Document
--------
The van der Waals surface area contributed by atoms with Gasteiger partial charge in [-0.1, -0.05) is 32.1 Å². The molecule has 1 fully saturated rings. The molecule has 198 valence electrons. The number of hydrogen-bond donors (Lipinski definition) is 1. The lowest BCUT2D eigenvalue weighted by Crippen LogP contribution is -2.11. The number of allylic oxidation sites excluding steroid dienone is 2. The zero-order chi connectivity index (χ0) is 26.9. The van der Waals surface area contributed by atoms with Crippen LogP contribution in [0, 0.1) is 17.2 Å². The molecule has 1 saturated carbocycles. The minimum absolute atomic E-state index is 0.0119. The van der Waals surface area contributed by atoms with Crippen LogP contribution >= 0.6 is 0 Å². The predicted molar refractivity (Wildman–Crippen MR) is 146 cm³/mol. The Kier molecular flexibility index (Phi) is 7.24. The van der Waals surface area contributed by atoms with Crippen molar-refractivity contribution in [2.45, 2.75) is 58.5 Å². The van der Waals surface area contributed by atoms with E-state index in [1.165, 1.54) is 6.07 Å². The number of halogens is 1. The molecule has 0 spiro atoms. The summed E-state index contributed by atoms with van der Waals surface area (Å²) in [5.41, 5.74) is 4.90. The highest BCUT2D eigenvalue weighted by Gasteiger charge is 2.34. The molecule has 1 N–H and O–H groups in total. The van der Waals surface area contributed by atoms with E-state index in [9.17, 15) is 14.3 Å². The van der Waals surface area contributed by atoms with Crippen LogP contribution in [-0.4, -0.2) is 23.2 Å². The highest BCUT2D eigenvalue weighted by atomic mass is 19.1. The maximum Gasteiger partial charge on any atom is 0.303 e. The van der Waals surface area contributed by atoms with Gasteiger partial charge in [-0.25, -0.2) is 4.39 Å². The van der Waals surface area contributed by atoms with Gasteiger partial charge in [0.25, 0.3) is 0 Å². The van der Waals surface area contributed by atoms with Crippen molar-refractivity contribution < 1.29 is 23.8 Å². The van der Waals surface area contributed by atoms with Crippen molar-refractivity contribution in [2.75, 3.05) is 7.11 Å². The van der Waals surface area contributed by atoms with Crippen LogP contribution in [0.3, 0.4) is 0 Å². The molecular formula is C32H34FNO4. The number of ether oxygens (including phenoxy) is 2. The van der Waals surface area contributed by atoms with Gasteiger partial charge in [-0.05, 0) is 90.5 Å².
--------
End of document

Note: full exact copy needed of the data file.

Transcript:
The van der Waals surface area contributed by atoms with Gasteiger partial charge in [-0.1, -0.05) is 32.1 Å². The molecule has 1 fully saturated rings. The molecule has 198 valence electrons. The number of hydrogen-bond donors (Lipinski definition) is 1. The lowest BCUT2D eigenvalue weighted by Crippen LogP contribution is -2.11. The number of allylic oxidation sites excluding steroid dienone is 2. The zero-order chi connectivity index (χ0) is 26.9. The van der Waals surface area contributed by atoms with Crippen LogP contribution in [0, 0.1) is 17.2 Å². The molecule has 1 saturated carbocycles. The minimum absolute atomic E-state index is 0.0119. The van der Waals surface area contributed by atoms with Crippen LogP contribution >= 0.6 is 0 Å². The predicted molar refractivity (Wildman–Crippen MR) is 146 cm³/mol. The Kier molecular flexibility index (Phi) is 7.24. The van der Waals surface area contributed by atoms with Crippen molar-refractivity contribution in [2.45, 2.75) is 58.5 Å². The van der Waals surface area contributed by atoms with E-state index in [1.165, 1.54) is 6.07 Å². The number of halogens is 1. The molecule has 0 spiro atoms. The summed E-state index contributed by atoms with van der Waals surface area (Å²) in [5.41, 5.74) is 4.90. The highest BCUT2D eigenvalue weighted by Gasteiger charge is 2.34. The molecule has 1 N–H and O–H groups in total. The van der Waals surface area contributed by atoms with E-state index in [9.17, 15) is 14.3 Å². The van der Waals surface area contributed by atoms with Crippen LogP contribution in [-0.4, -0.2) is 23.2 Å². The highest BCUT2D eigenvalue weighted by atomic mass is 19.1. The maximum Gasteiger partial charge on any atom is 0.303 e. The van der Waals surface area contributed by atoms with Gasteiger partial charge in [-0.25, -0.2) is 4.39 Å². The van der Waals surface area contributed by atoms with Gasteiger partial charge in [0.25, 0.3) is 0 Å². The van der Waals surface area contributed by atoms with Crippen molar-refractivity contribution < 1.29 is 23.8 Å². The van der Waals surface area contributed by atoms with Crippen molar-refractivity contribution in [2.75, 3.05) is 7.11 Å². The van der Waals surface area contributed by atoms with Crippen LogP contribution in [0.3, 0.4) is 0 Å². The molecular formula is C32H34FNO4. The number of ether oxygens (including phenoxy) is 2. The van der Waals surface area contributed by atoms with Gasteiger partial charge in [-0.05, 0) is 90.5 Å².